As countless Americans take to the streets in defense of Black lives and call for the transformation of policing, we must not neglect the threat that COVID-19 continues to present and the urgent need for immediate decarceration.
Nine of the nation’s 10 largest outbreak hotspots are jails and prisons. Because of deep-seated racial inequities in the justice system, failure to curb the virus’ spread through corrections facilities will lead to countless and needless deaths, disproportionately of people of color — once again demonstrating the lack of value placed on their lives. The incarceration rate of Black individuals is over five times that of white individuals, and about three in five individuals in prison are Black or Latinx — nearly double their share of the country’s population. We cannot allow over-incarceration to become a de facto death sentence for the millions — disproportionately people of color — behind bars.
The exploding outbreak within San Quentin prison demonstrates the profound danger of inaction. Two weeks ago, correctional officials were warned by experts that they needed to reduce the population in the prison by half or risk a catastrophic outbreak. They didn’t, and infections within the prison rocketed from 48 to 456. At least 1 in every 8 people incarcerated and more than 40 staff at San Quentin are now infected — an outbreak that experts say will move beyond prison walls, could overwhelm the health care system, and poses a dire threat to the entire Bay Area.
Meanwhile in state prisons and jails across the country, a pronounced lack of testing obscures the extent of the virus’ spread behind bars. As of last month, fewer than 100 people — 44 prisoners and 45 employees—had been tested for COVID-19 in Mississippi prisons and detention centers — a rate of just 0.4%. That’s unacceptable. The nearly 20,000 corrections staff and incarcerated people in Mississippi deserve better, as do their families. Failing to understand the scope of this crisis and take appropriate action puts us all at risk.
Mississippi isn’t alone in this failure. A Reuters survey found that most state prison systems — including New York, Florida, and Texas — test only symptomatic incarcerated individuals, though research shows that asymptomatic carriers can (and do) spread the virus.
Lurking behind these leadership failures is likely an alarming truth: rampant and catastrophic infection. At least 70,000 people in jails and prisons have been infected and at least 627 have died. In Ohio, nearly one in four confirmed cases are connected to the state’s prison system, and 73% of incarcerated individuals at Marion Correctional Institution tested positive for the virus as of late April. In Michigan’s Lakeland Prison, 66% of the nearly 1,000 incarcerated individuals tested positive. In North Carolina’s Neuse Correctional Institution, mass testing revealed that nearly two-thirds of incarcerated individuals were infected — 98% were asymptomatic.
The ramifications for public safety and public health are acute. Jails and prisons are not closed environments, as staff members return to the broader community after their shifts each day. Indeed, regular movement into and out of jails led to a recent projection that absent significant reduction of incarcerated populations and social distancing efforts behind bars, there could be up to 100,000 additional deaths in our nation.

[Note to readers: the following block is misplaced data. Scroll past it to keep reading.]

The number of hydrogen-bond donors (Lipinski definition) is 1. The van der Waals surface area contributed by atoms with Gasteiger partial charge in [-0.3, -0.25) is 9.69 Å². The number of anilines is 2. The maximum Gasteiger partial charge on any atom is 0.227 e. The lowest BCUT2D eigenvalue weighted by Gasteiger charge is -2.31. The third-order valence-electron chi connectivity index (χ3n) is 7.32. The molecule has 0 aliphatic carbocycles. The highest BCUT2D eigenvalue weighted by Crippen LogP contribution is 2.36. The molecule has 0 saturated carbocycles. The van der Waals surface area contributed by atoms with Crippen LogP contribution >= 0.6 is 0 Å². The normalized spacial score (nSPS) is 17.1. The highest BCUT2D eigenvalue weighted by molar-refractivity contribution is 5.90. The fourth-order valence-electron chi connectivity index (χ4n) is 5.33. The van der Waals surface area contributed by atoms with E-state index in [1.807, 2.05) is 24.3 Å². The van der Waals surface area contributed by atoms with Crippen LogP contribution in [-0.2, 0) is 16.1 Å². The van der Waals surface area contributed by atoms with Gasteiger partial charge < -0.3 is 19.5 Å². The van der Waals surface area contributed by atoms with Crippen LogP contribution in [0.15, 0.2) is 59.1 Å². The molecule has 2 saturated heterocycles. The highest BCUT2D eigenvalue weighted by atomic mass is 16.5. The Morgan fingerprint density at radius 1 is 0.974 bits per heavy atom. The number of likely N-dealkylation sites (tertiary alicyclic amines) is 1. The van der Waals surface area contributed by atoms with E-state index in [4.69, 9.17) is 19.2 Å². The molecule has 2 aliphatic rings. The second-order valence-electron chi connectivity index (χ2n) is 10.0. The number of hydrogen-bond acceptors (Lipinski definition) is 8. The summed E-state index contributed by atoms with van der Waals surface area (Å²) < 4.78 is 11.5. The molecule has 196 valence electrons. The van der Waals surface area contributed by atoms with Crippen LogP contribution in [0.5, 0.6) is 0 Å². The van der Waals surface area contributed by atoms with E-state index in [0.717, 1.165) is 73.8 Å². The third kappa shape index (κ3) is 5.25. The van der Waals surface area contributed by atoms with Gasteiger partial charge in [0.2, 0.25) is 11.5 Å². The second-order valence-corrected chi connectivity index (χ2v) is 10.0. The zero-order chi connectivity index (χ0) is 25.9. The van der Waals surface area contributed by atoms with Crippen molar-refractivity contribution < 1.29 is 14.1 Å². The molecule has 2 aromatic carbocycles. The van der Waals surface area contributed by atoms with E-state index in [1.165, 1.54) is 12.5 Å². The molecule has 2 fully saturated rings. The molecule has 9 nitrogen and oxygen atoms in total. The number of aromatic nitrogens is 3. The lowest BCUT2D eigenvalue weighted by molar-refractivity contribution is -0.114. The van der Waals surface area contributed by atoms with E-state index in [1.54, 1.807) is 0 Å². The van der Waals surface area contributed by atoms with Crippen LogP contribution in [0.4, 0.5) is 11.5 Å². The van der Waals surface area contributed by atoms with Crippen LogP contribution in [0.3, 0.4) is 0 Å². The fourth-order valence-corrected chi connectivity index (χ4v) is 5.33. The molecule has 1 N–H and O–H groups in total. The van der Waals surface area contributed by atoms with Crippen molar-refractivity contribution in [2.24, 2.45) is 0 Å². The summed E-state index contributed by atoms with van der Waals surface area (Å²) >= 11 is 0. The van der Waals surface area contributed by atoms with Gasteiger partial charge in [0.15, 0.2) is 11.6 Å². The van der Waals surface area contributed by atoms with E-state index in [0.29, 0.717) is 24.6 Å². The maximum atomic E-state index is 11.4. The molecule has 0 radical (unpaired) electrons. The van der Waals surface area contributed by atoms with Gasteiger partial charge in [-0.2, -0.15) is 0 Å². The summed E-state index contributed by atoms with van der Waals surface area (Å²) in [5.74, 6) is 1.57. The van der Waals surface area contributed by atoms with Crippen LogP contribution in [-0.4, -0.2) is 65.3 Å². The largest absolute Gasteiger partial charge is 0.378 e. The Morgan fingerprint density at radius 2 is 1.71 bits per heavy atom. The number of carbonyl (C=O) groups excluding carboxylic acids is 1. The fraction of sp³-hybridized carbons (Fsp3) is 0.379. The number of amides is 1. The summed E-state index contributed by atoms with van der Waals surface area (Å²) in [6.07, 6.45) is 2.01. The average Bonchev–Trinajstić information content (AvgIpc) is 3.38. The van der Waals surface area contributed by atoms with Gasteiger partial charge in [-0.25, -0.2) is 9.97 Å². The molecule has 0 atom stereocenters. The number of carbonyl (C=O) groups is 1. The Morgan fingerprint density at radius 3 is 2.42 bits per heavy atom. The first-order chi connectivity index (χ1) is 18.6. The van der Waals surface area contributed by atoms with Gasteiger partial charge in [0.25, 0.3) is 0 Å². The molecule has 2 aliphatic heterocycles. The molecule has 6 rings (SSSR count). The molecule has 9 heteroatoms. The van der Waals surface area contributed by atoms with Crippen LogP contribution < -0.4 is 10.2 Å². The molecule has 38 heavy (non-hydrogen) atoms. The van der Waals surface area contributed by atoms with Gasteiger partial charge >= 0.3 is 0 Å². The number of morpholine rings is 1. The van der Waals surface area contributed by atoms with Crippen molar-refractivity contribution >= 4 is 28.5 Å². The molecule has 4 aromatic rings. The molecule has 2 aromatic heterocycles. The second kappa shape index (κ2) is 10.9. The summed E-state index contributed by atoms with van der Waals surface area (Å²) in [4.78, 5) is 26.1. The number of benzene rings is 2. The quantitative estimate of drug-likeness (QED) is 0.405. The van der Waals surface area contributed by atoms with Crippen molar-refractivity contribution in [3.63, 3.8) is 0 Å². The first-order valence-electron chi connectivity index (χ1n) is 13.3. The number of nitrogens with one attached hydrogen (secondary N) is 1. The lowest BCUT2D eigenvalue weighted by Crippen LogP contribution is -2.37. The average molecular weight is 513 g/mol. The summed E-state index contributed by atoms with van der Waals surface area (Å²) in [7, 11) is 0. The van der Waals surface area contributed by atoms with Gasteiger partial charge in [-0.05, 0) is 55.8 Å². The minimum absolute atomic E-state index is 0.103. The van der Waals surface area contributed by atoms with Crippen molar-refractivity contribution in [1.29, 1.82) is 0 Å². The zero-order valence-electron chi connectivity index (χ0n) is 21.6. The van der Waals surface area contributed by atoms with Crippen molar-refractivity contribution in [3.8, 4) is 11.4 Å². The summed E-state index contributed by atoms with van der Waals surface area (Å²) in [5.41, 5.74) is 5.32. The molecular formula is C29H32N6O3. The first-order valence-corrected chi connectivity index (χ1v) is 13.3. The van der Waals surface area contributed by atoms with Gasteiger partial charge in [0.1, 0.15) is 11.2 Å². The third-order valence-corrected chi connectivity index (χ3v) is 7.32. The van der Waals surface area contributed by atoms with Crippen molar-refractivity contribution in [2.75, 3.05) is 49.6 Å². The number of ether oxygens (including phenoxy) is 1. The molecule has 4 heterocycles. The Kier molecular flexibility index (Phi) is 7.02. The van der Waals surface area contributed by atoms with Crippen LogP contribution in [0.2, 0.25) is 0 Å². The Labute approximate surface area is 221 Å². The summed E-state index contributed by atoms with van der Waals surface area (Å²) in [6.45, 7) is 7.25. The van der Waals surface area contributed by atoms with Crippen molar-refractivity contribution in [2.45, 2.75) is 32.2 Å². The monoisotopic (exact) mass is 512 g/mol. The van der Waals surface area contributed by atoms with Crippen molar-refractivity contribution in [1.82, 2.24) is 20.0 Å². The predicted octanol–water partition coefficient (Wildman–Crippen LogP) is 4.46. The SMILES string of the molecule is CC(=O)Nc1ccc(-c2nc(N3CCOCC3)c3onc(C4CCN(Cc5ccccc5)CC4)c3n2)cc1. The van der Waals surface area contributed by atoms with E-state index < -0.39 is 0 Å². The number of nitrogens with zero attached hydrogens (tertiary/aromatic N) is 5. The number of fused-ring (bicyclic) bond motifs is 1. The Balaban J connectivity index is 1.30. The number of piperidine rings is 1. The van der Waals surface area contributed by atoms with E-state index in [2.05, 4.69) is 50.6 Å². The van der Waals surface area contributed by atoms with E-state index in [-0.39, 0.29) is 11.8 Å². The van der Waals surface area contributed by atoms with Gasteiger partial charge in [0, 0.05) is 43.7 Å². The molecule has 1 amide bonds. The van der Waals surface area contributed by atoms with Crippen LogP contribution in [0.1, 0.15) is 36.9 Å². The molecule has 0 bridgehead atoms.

More testing is a critical first step, but not a solution. Although testing can uncover the scope of the problem and propel action, the number of people behind bars also must be dramatically reduced. Dense overcrowding, shared living spaces, lack of adequate health care, and limited access to hygiene products and sanitation render jails, prisons, and detention centers petri dishes for the spread of COVID-19, and make practicing social distancing impossible. In part as a result of these conditions — and despite limited testing — the rate of infection at Rikers Island is nearly four times the rate of infection in New York City, what had been the global epicenter of the COVID-19 outbreak, and nearly 20 times that of the nation.
We can release a significant number of incarcerated people without endangering public safety. Nearly 40% of those in state prisons are incarcerated without a clear rationale for how removing them from their community promotes public safety. And most people in jails are being held pretrial, without having been convicted of a crime, and often are in custody simply because they cannot afford bond. Indeed, in response to COVID-19, some major cities have significantly reduced arrests without experiencing a spike in crime.
Elected prosecutors nationwide, per their mandate to protect all members of the community, are reducing the influx of individuals into custody and calling for immediate reduction of custodial populations. From Mississippi to Massachusetts to Hawaii, they have also urged others to do likewise.
Although prosecutors have significantly reduced local jail populations, they have little ability to depopulate state and federal facilities where rampant outbreaks are coming to light even with limited testing. As calls for justice abound, elected leaders must do more and not settle for a state of ignorance around the scale of the virus’ spread behind bars. The death toll will not end if we refuse to acknowledge the problem and arm ourselves with needed information. Our communities are taking to the streets to demand more from us.
Scott Colom is the district attorney for the Sixteenth Circuit Court of Mississippi; Miriam Aroni Krinsky is a former federal prosecutor and the executive director of Fair and Just Prosecution, a national network of elected prosecutors working toward common-sense, compassionate criminal-justice reforms.
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